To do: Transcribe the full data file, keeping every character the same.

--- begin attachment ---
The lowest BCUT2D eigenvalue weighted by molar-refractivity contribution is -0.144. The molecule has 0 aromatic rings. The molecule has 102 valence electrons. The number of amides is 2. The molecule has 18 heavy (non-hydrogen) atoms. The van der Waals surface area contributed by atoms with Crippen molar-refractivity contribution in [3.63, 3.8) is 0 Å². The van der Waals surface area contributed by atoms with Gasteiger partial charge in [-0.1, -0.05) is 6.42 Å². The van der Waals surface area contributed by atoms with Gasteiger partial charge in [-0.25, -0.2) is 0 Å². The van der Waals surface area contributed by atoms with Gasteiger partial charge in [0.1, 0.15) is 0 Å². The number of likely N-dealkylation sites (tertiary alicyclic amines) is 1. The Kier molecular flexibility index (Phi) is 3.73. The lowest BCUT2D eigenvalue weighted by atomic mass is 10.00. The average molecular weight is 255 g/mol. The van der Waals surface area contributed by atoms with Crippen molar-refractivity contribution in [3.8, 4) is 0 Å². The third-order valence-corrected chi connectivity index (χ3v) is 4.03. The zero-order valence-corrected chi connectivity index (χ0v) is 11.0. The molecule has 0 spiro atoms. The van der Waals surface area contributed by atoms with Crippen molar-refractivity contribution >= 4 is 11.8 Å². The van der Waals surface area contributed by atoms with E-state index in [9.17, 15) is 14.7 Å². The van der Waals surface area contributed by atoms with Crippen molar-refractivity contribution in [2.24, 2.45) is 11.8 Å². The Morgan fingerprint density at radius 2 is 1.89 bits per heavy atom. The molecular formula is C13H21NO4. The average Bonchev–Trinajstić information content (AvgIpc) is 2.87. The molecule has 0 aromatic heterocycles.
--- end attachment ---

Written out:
The lowest BCUT2D eigenvalue weighted by molar-refractivity contribution is -0.144. The molecule has 0 aromatic rings. The molecule has 102 valence electrons. The number of amides is 2. The molecule has 18 heavy (non-hydrogen) atoms. The van der Waals surface area contributed by atoms with Crippen molar-refractivity contribution in [3.63, 3.8) is 0 Å². The van der Waals surface area contributed by atoms with Gasteiger partial charge in [-0.1, -0.05) is 6.42 Å². The van der Waals surface area contributed by atoms with Gasteiger partial charge in [-0.25, -0.2) is 0 Å². The van der Waals surface area contributed by atoms with Gasteiger partial charge in [0.1, 0.15) is 0 Å². The number of likely N-dealkylation sites (tertiary alicyclic amines) is 1. The Kier molecular flexibility index (Phi) is 3.73. The lowest BCUT2D eigenvalue weighted by atomic mass is 10.00. The average molecular weight is 255 g/mol. The van der Waals surface area contributed by atoms with Crippen molar-refractivity contribution in [3.8, 4) is 0 Å². The third-order valence-corrected chi connectivity index (χ3v) is 4.03. The zero-order valence-corrected chi connectivity index (χ0v) is 11.0. The molecule has 0 spiro atoms. The van der Waals surface area contributed by atoms with Crippen molar-refractivity contribution >= 4 is 11.8 Å². The van der Waals surface area contributed by atoms with E-state index in [9.17, 15) is 14.7 Å². The van der Waals surface area contributed by atoms with Crippen molar-refractivity contribution in [2.24, 2.45) is 11.8 Å². The Morgan fingerprint density at radius 2 is 1.89 bits per heavy atom. The molecular formula is C13H21NO4. The average Bonchev–Trinajstić information content (AvgIpc) is 2.87. The molecule has 0 aromatic heterocycles.